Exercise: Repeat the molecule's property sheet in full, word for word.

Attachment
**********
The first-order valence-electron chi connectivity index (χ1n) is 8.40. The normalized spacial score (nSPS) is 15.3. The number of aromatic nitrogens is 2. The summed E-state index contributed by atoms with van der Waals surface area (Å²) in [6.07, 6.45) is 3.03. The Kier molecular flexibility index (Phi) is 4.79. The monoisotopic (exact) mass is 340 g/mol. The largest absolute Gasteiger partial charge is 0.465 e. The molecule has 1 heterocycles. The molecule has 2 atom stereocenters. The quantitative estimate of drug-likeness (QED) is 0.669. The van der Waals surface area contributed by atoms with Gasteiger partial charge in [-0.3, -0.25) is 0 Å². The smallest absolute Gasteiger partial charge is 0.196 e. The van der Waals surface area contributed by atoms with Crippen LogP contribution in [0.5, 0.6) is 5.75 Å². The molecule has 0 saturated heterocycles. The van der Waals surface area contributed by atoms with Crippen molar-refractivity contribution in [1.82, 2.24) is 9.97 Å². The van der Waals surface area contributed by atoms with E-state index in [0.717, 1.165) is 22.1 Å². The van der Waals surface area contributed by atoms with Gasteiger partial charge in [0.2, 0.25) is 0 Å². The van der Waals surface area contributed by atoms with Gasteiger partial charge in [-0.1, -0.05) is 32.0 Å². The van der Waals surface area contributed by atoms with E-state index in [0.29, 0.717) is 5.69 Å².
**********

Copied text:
The first-order valence-electron chi connectivity index (χ1n) is 8.40. The normalized spacial score (nSPS) is 15.3. The number of aromatic nitrogens is 2. The summed E-state index contributed by atoms with van der Waals surface area (Å²) in [6.07, 6.45) is 3.03. The Kier molecular flexibility index (Phi) is 4.79. The monoisotopic (exact) mass is 340 g/mol. The largest absolute Gasteiger partial charge is 0.465 e. The molecule has 1 heterocycles. The molecule has 2 atom stereocenters. The quantitative estimate of drug-likeness (QED) is 0.669. The van der Waals surface area contributed by atoms with Gasteiger partial charge in [-0.3, -0.25) is 0 Å². The smallest absolute Gasteiger partial charge is 0.196 e. The van der Waals surface area contributed by atoms with Crippen LogP contribution in [0.5, 0.6) is 5.75 Å². The molecule has 0 saturated heterocycles. The van der Waals surface area contributed by atoms with Crippen molar-refractivity contribution in [1.82, 2.24) is 9.97 Å². The van der Waals surface area contributed by atoms with E-state index in [0.717, 1.165) is 22.1 Å². The van der Waals surface area contributed by atoms with Gasteiger partial charge in [0.2, 0.25) is 0 Å². The van der Waals surface area contributed by atoms with Gasteiger partial charge in [-0.1, -0.05) is 32.0 Å². The van der Waals surface area contributed by atoms with E-state index in [0.29, 0.717) is 5.69 Å².